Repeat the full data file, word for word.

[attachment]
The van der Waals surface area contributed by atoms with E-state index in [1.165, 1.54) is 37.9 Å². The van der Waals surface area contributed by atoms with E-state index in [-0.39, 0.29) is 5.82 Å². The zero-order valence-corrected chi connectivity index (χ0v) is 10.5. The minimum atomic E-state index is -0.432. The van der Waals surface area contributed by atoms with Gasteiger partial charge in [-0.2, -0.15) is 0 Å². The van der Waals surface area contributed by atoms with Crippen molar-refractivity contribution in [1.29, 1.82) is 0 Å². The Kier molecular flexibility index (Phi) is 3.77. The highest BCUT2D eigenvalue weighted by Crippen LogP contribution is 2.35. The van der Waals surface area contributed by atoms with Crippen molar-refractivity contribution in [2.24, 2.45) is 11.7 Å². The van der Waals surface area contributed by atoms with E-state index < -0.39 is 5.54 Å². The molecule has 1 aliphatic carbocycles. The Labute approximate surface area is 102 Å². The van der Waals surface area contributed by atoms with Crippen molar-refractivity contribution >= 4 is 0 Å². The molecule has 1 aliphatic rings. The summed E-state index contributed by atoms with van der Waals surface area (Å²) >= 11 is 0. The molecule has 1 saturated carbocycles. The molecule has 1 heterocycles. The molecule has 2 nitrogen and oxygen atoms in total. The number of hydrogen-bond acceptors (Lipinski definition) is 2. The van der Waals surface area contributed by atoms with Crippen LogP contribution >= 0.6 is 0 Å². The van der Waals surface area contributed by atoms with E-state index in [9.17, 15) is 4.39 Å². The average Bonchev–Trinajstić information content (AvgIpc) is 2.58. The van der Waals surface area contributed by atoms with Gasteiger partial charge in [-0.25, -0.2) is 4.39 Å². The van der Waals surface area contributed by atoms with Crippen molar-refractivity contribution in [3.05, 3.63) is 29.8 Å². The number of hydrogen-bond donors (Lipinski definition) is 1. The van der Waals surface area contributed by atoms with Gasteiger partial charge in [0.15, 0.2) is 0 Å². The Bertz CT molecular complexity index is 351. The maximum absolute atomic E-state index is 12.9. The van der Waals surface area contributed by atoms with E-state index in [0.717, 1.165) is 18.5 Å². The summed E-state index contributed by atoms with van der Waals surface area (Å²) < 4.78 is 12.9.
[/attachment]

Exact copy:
The van der Waals surface area contributed by atoms with E-state index in [1.165, 1.54) is 37.9 Å². The van der Waals surface area contributed by atoms with E-state index in [-0.39, 0.29) is 5.82 Å². The zero-order valence-corrected chi connectivity index (χ0v) is 10.5. The minimum atomic E-state index is -0.432. The van der Waals surface area contributed by atoms with Gasteiger partial charge in [-0.2, -0.15) is 0 Å². The van der Waals surface area contributed by atoms with Crippen molar-refractivity contribution in [1.29, 1.82) is 0 Å². The Kier molecular flexibility index (Phi) is 3.77. The highest BCUT2D eigenvalue weighted by Crippen LogP contribution is 2.35. The van der Waals surface area contributed by atoms with Crippen molar-refractivity contribution in [2.24, 2.45) is 11.7 Å². The van der Waals surface area contributed by atoms with E-state index < -0.39 is 5.54 Å². The molecule has 1 aliphatic carbocycles. The Labute approximate surface area is 102 Å². The van der Waals surface area contributed by atoms with Crippen molar-refractivity contribution >= 4 is 0 Å². The molecule has 1 aliphatic rings. The summed E-state index contributed by atoms with van der Waals surface area (Å²) >= 11 is 0. The molecule has 1 saturated carbocycles. The molecule has 1 heterocycles. The molecule has 2 nitrogen and oxygen atoms in total. The number of hydrogen-bond acceptors (Lipinski definition) is 2. The van der Waals surface area contributed by atoms with Crippen LogP contribution >= 0.6 is 0 Å². The van der Waals surface area contributed by atoms with E-state index in [9.17, 15) is 4.39 Å². The average Bonchev–Trinajstić information content (AvgIpc) is 2.58. The van der Waals surface area contributed by atoms with Gasteiger partial charge in [-0.25, -0.2) is 4.39 Å². The van der Waals surface area contributed by atoms with Crippen molar-refractivity contribution in [3.05, 3.63) is 29.8 Å². The number of hydrogen-bond donors (Lipinski definition) is 1. The van der Waals surface area contributed by atoms with Gasteiger partial charge in [0.15, 0.2) is 0 Å². The Bertz CT molecular complexity index is 351. The maximum absolute atomic E-state index is 12.9. The van der Waals surface area contributed by atoms with E-state index in [0.717, 1.165) is 18.5 Å². The summed E-state index contributed by atoms with van der Waals surface area (Å²) < 4.78 is 12.9.